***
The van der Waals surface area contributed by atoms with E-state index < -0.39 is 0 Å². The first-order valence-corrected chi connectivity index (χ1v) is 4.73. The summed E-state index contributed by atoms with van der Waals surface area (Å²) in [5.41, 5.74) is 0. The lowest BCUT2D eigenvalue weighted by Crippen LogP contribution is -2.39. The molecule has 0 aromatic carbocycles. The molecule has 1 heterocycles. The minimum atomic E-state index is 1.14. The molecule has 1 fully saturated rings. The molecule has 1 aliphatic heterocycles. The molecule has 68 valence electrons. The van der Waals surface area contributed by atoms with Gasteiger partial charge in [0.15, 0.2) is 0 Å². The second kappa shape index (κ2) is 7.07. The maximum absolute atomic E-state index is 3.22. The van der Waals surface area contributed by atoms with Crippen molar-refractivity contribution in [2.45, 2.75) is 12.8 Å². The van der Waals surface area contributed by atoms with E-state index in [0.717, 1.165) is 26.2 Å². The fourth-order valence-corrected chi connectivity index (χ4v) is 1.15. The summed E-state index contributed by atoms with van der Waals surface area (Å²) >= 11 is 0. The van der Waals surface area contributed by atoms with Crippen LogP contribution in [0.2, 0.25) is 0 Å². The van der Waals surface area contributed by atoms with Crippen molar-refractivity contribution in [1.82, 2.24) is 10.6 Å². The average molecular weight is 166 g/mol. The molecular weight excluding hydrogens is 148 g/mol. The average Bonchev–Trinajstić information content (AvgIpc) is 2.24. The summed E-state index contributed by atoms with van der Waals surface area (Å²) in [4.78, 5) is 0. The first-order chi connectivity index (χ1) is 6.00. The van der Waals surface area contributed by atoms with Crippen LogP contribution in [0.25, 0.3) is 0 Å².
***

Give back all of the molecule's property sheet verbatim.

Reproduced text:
The van der Waals surface area contributed by atoms with E-state index < -0.39 is 0 Å². The first-order valence-corrected chi connectivity index (χ1v) is 4.73. The summed E-state index contributed by atoms with van der Waals surface area (Å²) in [5.41, 5.74) is 0. The lowest BCUT2D eigenvalue weighted by Crippen LogP contribution is -2.39. The molecule has 0 aromatic carbocycles. The molecule has 1 heterocycles. The minimum atomic E-state index is 1.14. The molecule has 1 fully saturated rings. The molecule has 1 aliphatic heterocycles. The molecule has 68 valence electrons. The van der Waals surface area contributed by atoms with Gasteiger partial charge in [0.15, 0.2) is 0 Å². The second kappa shape index (κ2) is 7.07. The maximum absolute atomic E-state index is 3.22. The van der Waals surface area contributed by atoms with Crippen molar-refractivity contribution in [2.45, 2.75) is 12.8 Å². The van der Waals surface area contributed by atoms with E-state index in [0.717, 1.165) is 26.2 Å². The fourth-order valence-corrected chi connectivity index (χ4v) is 1.15. The summed E-state index contributed by atoms with van der Waals surface area (Å²) >= 11 is 0. The van der Waals surface area contributed by atoms with Crippen LogP contribution in [0.2, 0.25) is 0 Å². The van der Waals surface area contributed by atoms with Crippen molar-refractivity contribution in [1.82, 2.24) is 10.6 Å². The average molecular weight is 166 g/mol. The molecular weight excluding hydrogens is 148 g/mol. The average Bonchev–Trinajstić information content (AvgIpc) is 2.24. The summed E-state index contributed by atoms with van der Waals surface area (Å²) in [4.78, 5) is 0. The first-order chi connectivity index (χ1) is 6.00. The van der Waals surface area contributed by atoms with Crippen LogP contribution in [0.25, 0.3) is 0 Å².